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Alexander von Humboldt is known throughout Germany and South America. But when DW's Timothy Rooks first encountered him he had no idea what a Humboldt was. Searching for answers led him on a 15-year journey of discovery.
For roughly 15 years now, I have been looking for Alexander von Humboldt. Really, it shouldn't be too difficult since hardly any other figure of the 18th or 19th centuries has been so well documented.
He was Prussia's greatest scientist and for long periods of his life nearly every day has been reconstructed. We know that he met Napoleon for the first time on October 28, 1804; inspected troops in Valenciennes, France with King Frederick William III of Prussia and Tsar Alexander of Russia on October 23, 1818; and spent his last birthday in 1858 at Sanssouci Palace with the Prussian queen.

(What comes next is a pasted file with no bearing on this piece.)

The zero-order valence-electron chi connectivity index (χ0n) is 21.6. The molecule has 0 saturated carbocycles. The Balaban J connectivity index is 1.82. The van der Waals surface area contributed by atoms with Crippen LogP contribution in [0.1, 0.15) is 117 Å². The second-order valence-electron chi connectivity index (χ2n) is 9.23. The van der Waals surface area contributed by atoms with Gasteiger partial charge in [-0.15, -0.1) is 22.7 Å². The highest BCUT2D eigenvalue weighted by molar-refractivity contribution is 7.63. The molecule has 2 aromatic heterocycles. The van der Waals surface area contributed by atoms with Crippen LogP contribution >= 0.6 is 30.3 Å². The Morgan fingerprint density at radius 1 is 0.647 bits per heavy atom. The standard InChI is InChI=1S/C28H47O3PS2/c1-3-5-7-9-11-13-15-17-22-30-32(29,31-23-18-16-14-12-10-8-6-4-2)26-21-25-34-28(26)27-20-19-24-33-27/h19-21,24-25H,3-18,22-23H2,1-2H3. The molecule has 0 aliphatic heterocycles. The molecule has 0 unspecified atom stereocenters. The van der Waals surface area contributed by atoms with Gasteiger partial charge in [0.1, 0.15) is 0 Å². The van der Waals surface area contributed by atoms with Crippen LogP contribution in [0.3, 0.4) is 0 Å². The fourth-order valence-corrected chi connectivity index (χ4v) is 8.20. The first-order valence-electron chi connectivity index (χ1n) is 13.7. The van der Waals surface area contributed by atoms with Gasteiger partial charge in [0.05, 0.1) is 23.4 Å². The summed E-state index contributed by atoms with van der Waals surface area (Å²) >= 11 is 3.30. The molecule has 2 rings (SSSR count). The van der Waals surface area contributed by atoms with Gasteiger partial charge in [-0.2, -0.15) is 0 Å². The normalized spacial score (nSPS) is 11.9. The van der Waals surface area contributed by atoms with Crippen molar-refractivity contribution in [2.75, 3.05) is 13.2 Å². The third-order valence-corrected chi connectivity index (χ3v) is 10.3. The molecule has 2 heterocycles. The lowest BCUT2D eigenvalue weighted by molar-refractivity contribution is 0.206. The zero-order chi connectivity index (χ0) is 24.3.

Though Humboldt had an aversion to biographies and called them a "disagreeable necessity," he has been honored with lots of them — big and small and in many languages. There are also books given over to the illustrations in his published works, others dedicated to portraits of him and a growing number of reprints and critical editions of some of his most well-known books. There is even a biography of his biographies.
Dozens of volumes of his letters have been published and, since 1958, a small team of academics at the Berlin-Brandenburg Academy of Sciences has been devoted to decoding and publishing his handwritten manuscripts.
It would be nearly impossible to find and read through all of his books and the nearly 1,000 published essays, papers and articles that he wrote during his lifetime. Even if you did manage, what all these documents, letters and books don't give us is Humboldt himself.